Tennessee Waltz: John Bowers Looks Homeward

Chronogram Magazine reveiws Love in Tennessee

Tennessee Waltz

John Bowers Looks Homeward

by Nina Shengold and photographs by Jennifer May, November 25, 2009

American literature has its own railroad map, with tracks that meander from Sherwood Anderson’s Winesburg, Ohio, through Willa Cather’s Nebraska to Jack London’s Alaska. Readers can add a new whistle-stop: John Bowers’s Tennessee.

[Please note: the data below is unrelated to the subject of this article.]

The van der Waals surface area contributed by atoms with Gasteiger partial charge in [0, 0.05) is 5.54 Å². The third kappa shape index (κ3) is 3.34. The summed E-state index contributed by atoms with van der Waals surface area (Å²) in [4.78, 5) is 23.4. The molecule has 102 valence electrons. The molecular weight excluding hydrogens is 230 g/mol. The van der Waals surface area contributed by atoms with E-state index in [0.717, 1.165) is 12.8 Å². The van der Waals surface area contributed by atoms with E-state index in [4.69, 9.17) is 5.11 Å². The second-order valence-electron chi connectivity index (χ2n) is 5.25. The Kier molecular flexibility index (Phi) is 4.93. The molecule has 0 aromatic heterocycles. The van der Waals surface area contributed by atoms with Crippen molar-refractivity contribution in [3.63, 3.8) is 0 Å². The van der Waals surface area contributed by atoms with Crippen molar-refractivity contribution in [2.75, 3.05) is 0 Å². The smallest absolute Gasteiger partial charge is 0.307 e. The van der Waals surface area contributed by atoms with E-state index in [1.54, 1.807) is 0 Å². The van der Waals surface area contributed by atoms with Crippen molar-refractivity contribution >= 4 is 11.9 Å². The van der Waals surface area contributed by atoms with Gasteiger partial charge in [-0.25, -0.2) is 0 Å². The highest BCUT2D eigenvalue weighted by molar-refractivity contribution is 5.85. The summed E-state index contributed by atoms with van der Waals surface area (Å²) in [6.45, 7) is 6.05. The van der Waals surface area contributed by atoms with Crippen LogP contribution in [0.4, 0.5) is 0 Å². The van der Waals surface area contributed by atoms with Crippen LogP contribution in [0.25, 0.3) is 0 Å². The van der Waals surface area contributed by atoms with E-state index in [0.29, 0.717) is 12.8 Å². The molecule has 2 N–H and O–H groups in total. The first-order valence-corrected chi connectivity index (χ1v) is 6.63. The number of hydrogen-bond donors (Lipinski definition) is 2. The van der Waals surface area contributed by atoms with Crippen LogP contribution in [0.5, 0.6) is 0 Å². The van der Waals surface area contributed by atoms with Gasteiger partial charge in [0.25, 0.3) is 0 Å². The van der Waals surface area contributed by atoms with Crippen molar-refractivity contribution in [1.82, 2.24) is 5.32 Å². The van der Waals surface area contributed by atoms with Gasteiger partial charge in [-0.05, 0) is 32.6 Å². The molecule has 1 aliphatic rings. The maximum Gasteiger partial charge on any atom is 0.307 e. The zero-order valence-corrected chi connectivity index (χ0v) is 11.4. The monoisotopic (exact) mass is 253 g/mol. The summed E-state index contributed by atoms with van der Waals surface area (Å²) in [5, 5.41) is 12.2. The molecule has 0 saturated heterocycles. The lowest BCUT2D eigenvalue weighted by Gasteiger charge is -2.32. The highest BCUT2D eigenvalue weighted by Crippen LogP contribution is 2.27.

It’s no accident that the railroad looms large in Love in Tennessee (Red Hen, 2009): The narrator’s father, like Bowers’ own, is a night telegrapher at a small-city depot in east Tennessee; his young son carries his dinner down the tracks in an old Christmas fruitcake tin. But Love in Tennessee, overflowing with idiosyncratic town characters whose lives and loves feel authentic as denim, is billed as a novel, not a memoir.

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